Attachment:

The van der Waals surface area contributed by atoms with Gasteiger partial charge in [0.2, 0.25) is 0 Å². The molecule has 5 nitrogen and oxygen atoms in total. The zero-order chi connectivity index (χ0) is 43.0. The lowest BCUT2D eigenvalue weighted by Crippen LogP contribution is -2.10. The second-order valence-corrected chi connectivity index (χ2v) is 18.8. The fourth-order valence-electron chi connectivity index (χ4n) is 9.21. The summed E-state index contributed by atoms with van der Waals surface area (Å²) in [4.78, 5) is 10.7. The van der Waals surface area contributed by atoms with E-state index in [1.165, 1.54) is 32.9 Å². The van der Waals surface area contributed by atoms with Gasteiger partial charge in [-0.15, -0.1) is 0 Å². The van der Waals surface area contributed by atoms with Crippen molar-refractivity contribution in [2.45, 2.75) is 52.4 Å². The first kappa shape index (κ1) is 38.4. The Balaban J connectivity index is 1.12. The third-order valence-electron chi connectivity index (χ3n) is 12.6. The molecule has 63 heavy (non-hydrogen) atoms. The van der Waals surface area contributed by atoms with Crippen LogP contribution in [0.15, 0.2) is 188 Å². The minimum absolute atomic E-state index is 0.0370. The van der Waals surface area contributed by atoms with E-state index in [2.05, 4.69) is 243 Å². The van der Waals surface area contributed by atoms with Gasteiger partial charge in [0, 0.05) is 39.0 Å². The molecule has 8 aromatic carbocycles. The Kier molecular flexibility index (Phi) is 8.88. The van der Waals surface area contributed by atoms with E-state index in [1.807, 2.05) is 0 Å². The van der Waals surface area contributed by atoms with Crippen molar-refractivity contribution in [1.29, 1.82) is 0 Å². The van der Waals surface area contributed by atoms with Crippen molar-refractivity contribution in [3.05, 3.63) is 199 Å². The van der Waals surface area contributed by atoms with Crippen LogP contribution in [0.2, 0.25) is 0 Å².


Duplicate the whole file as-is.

The van der Waals surface area contributed by atoms with Gasteiger partial charge in [0.2, 0.25) is 0 Å². The molecule has 5 nitrogen and oxygen atoms in total. The zero-order chi connectivity index (χ0) is 43.0. The lowest BCUT2D eigenvalue weighted by Crippen LogP contribution is -2.10. The second-order valence-corrected chi connectivity index (χ2v) is 18.8. The fourth-order valence-electron chi connectivity index (χ4n) is 9.21. The summed E-state index contributed by atoms with van der Waals surface area (Å²) in [4.78, 5) is 10.7. The van der Waals surface area contributed by atoms with E-state index in [1.165, 1.54) is 32.9 Å². The van der Waals surface area contributed by atoms with Gasteiger partial charge in [-0.15, -0.1) is 0 Å². The van der Waals surface area contributed by atoms with Crippen molar-refractivity contribution in [2.45, 2.75) is 52.4 Å². The first kappa shape index (κ1) is 38.4. The Balaban J connectivity index is 1.12. The third-order valence-electron chi connectivity index (χ3n) is 12.6. The molecule has 63 heavy (non-hydrogen) atoms. The van der Waals surface area contributed by atoms with Crippen LogP contribution in [0.15, 0.2) is 188 Å². The minimum absolute atomic E-state index is 0.0370. The van der Waals surface area contributed by atoms with E-state index in [2.05, 4.69) is 243 Å². The van der Waals surface area contributed by atoms with Gasteiger partial charge in [0, 0.05) is 39.0 Å². The molecule has 8 aromatic carbocycles. The Kier molecular flexibility index (Phi) is 8.88. The van der Waals surface area contributed by atoms with E-state index in [1.807, 2.05) is 0 Å². The van der Waals surface area contributed by atoms with Crippen molar-refractivity contribution in [1.29, 1.82) is 0 Å². The van der Waals surface area contributed by atoms with Crippen molar-refractivity contribution in [3.05, 3.63) is 199 Å². The van der Waals surface area contributed by atoms with Crippen LogP contribution in [0.2, 0.25) is 0 Å².